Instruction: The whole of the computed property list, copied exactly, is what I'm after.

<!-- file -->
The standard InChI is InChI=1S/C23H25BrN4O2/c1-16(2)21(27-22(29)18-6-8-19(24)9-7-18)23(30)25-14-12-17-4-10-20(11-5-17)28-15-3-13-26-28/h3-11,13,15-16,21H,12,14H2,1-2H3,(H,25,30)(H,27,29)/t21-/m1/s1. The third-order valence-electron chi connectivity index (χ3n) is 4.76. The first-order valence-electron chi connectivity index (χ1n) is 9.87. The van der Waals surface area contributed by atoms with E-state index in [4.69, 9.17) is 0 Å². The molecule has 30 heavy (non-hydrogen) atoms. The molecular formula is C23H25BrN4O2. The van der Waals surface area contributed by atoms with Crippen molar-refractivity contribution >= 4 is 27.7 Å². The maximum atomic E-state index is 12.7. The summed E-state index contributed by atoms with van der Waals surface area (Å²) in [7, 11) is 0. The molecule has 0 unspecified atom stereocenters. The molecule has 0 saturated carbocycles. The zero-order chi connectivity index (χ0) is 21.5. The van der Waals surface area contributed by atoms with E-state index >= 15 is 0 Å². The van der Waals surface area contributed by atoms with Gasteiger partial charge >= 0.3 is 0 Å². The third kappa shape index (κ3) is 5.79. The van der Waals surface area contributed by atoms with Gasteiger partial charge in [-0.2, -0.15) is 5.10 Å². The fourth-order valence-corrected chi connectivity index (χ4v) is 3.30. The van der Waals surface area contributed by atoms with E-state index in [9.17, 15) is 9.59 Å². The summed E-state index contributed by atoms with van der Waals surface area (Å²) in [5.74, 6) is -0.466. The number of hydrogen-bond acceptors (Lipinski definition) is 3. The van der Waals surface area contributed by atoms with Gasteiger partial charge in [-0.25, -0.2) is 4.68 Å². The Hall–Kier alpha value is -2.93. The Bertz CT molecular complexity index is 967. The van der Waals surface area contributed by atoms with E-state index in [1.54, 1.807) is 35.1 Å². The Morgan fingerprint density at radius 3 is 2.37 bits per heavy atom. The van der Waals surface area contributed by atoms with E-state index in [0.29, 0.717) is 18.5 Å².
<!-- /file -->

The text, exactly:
The standard InChI is InChI=1S/C23H25BrN4O2/c1-16(2)21(27-22(29)18-6-8-19(24)9-7-18)23(30)25-14-12-17-4-10-20(11-5-17)28-15-3-13-26-28/h3-11,13,15-16,21H,12,14H2,1-2H3,(H,25,30)(H,27,29)/t21-/m1/s1. The third-order valence-electron chi connectivity index (χ3n) is 4.76. The first-order valence-electron chi connectivity index (χ1n) is 9.87. The van der Waals surface area contributed by atoms with E-state index in [4.69, 9.17) is 0 Å². The molecule has 30 heavy (non-hydrogen) atoms. The molecular formula is C23H25BrN4O2. The van der Waals surface area contributed by atoms with Crippen molar-refractivity contribution >= 4 is 27.7 Å². The maximum atomic E-state index is 12.7. The summed E-state index contributed by atoms with van der Waals surface area (Å²) in [7, 11) is 0. The molecule has 0 unspecified atom stereocenters. The molecule has 0 saturated carbocycles. The zero-order chi connectivity index (χ0) is 21.5. The van der Waals surface area contributed by atoms with E-state index >= 15 is 0 Å². The van der Waals surface area contributed by atoms with Gasteiger partial charge >= 0.3 is 0 Å². The third kappa shape index (κ3) is 5.79. The van der Waals surface area contributed by atoms with Gasteiger partial charge in [-0.2, -0.15) is 5.10 Å². The fourth-order valence-corrected chi connectivity index (χ4v) is 3.30. The van der Waals surface area contributed by atoms with E-state index in [9.17, 15) is 9.59 Å². The summed E-state index contributed by atoms with van der Waals surface area (Å²) in [5.74, 6) is -0.466. The number of hydrogen-bond acceptors (Lipinski definition) is 3. The van der Waals surface area contributed by atoms with Gasteiger partial charge in [-0.25, -0.2) is 4.68 Å². The Hall–Kier alpha value is -2.93. The Bertz CT molecular complexity index is 967. The van der Waals surface area contributed by atoms with E-state index in [1.54, 1.807) is 35.1 Å². The Morgan fingerprint density at radius 3 is 2.37 bits per heavy atom. The van der Waals surface area contributed by atoms with E-state index in [0.29, 0.717) is 18.5 Å².